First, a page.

Olson Donald B.

No Thumbnail Available
Last Name
First Name
Donald B.

Search Results

Now showing 1 - 2 of 2
  • Working Paper
    Satellite images of warm core ring 82-B sea surface temperature and a chronological record of major physical events affecting ring structure
    (Woods Hole Oceanographic Institution, 1984-01) Evans, Robert H. ; Baker, Karen S. ; Brown, O. ; Smith, Raymond C. ; Hooker, Stanford B. ; Olson, Donald B. ; Warm Core Rings Program Service Office
    A chronology constructed from satellite-derived thermal imagery is presented to describe the formation and life history of warm-core ring 82-B. A comparison is made with warm-core ring 81-F in order to illustrate similarities that may be common to warm-core rings that traverse the region of the Slope Water occupied by 82-B. Particular attention is paid to discrete events identified from analysis of changes in the surface thermal field. Significant events include interactions between the ring and the Gulf Stream, warm (Gulf Stream) and cold (shelf) streamers and interaction with other vortices. The events are documented by following changes in ring size, shape, translation, and surface thermal structure. Observations determined from the infrared satellite imagery are supported by hydrography, acoustic velocity profiling and drifter trajectories.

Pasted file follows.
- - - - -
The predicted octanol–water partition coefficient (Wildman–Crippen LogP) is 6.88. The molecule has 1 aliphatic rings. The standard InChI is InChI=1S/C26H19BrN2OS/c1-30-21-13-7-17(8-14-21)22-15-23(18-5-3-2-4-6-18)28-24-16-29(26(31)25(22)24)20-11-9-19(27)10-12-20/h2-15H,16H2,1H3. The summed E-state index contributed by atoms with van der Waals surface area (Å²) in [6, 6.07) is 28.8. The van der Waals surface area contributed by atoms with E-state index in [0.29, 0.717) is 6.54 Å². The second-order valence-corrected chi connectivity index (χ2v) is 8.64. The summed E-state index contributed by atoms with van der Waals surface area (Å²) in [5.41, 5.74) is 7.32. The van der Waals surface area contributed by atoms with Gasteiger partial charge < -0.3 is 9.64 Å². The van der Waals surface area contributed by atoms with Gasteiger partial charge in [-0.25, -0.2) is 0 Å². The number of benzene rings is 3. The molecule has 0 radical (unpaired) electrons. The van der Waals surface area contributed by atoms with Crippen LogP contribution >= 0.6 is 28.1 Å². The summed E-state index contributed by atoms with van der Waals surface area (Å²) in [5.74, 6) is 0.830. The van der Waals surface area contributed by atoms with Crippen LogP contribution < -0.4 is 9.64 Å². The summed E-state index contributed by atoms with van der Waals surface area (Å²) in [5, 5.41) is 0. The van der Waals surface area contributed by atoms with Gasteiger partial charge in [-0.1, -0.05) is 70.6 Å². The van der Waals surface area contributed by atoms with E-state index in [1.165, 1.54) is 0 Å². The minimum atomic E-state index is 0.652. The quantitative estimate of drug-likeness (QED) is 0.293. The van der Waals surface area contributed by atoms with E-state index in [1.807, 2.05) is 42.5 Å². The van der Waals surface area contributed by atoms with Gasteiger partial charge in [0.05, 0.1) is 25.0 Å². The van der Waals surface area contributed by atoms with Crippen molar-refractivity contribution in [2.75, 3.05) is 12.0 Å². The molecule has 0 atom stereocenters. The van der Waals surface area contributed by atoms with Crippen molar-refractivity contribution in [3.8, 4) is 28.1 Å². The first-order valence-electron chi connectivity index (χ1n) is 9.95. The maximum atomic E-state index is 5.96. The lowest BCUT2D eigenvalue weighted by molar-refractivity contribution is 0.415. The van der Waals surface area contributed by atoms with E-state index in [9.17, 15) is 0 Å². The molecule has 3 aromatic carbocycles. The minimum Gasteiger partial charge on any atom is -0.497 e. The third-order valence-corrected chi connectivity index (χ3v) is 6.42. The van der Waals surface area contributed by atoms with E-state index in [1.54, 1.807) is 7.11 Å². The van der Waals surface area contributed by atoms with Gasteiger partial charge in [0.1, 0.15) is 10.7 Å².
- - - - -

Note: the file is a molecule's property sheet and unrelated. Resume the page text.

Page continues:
• Working Paper
    A bibliography of physical, chemical, and biological studies of rings in the world's oceans
    (Woods Hole Oceanographic Institution, 1983) Olson, Donald B. ; Wiebe, Peter H.
    This bibliography marks the end of several years of sporadic attempts to put together a set of references on rings. The scope of the effort encompasses the chemistry, biology, and physics of the long-lived, coherent features which are commonly referred to as rings after Fuglister (1972). There is a vast literature on the mesoscale eddy field in different parts of the world. The present set of references includes a subset of this body of work. The basic criterion used in the compilation of this bibliography is fairly narrow compared to the range of eddies found in the world's oceans. The emphasis here is on the highly nonlinear features formed due to the instability processes in boundary currents and in the planetary scale jet which surrounds the Antarctic. The nomenclature "ring", refers to the strong encircling current which forms a kinematic trap in which the core of the ring is embedded.